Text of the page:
The recommendations in the national code are generally thought of as minimum standards by local governments. Depending on the state or municipality, the NEC is often added to, changed, or even replaced by more demanding regionalized regulations decided on by local governing agencies.
Why are NEC standards necessary?
In the United States, anyone, including contractors and municipal governments, could face civil lawsuits if they do or contribute to anything that results in injury or loss of life or property because of how electrical systems are installed. Since there is no other guidance about negligence in these issues, the NEC guidelines and adaptations to them made by local governments have become the minimum standards and requirements for the industry.
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Electricians spend years studying the NEC and practicing them in their work as apprentices before they earn their licenses to do electrical work. Those who fail to use the best practices outlined by the NEC could, and likely will, be found guilty of negligence should anyone become injured or if property is damaged because of a faulty electrical installation.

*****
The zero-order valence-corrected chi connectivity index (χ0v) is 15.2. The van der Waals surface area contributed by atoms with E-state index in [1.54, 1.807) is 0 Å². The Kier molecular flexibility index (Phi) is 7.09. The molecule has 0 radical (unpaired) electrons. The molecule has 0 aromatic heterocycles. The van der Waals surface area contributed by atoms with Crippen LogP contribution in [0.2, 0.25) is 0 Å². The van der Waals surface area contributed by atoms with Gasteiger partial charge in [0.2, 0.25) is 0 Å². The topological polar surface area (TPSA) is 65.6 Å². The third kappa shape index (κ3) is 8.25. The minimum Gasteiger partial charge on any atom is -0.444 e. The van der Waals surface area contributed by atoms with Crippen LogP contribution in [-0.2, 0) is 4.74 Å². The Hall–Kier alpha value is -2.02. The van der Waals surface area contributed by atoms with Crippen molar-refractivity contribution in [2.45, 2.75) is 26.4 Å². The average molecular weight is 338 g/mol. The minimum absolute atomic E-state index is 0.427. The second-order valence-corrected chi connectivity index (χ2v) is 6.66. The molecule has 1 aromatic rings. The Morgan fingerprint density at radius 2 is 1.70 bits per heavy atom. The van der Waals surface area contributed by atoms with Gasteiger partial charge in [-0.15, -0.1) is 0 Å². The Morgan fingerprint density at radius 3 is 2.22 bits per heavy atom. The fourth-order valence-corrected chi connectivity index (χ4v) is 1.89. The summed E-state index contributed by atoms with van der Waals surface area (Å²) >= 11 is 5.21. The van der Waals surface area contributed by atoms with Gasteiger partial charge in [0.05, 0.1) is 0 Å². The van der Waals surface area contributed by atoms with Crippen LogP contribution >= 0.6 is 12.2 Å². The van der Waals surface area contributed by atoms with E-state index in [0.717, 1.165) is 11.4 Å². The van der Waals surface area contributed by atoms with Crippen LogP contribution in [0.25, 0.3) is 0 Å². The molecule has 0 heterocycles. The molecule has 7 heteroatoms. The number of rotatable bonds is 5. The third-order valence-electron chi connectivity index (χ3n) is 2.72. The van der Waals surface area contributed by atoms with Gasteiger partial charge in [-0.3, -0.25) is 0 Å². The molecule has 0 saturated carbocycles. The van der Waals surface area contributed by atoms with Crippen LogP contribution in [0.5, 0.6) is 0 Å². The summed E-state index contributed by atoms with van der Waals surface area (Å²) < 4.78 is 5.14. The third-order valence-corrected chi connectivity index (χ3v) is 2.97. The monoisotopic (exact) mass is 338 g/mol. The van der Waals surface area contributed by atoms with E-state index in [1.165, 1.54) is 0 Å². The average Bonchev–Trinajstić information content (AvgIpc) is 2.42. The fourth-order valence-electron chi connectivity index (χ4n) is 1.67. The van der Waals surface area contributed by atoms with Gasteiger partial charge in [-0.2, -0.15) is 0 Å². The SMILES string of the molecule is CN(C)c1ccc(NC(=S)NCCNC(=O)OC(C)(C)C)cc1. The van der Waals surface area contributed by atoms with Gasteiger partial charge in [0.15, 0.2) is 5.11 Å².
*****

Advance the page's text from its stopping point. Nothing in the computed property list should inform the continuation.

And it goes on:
Food for thought: No court has ever found fault with a firm or individual that followed them to the letter on a job site.
The bottom line: Is simply not being sued, or found guilty in a lawsuit, the ultimate standard you want to use to manage your business?
The Occupational Safety and Health Administration (OSHA) is run by the United States Department of Labor. It was created by Congress in 1970. The agency’s mission is to “assure safe and healthful working conditions for working men and women by setting and enforcing standards and by providing training, outreach, education, and assistance.”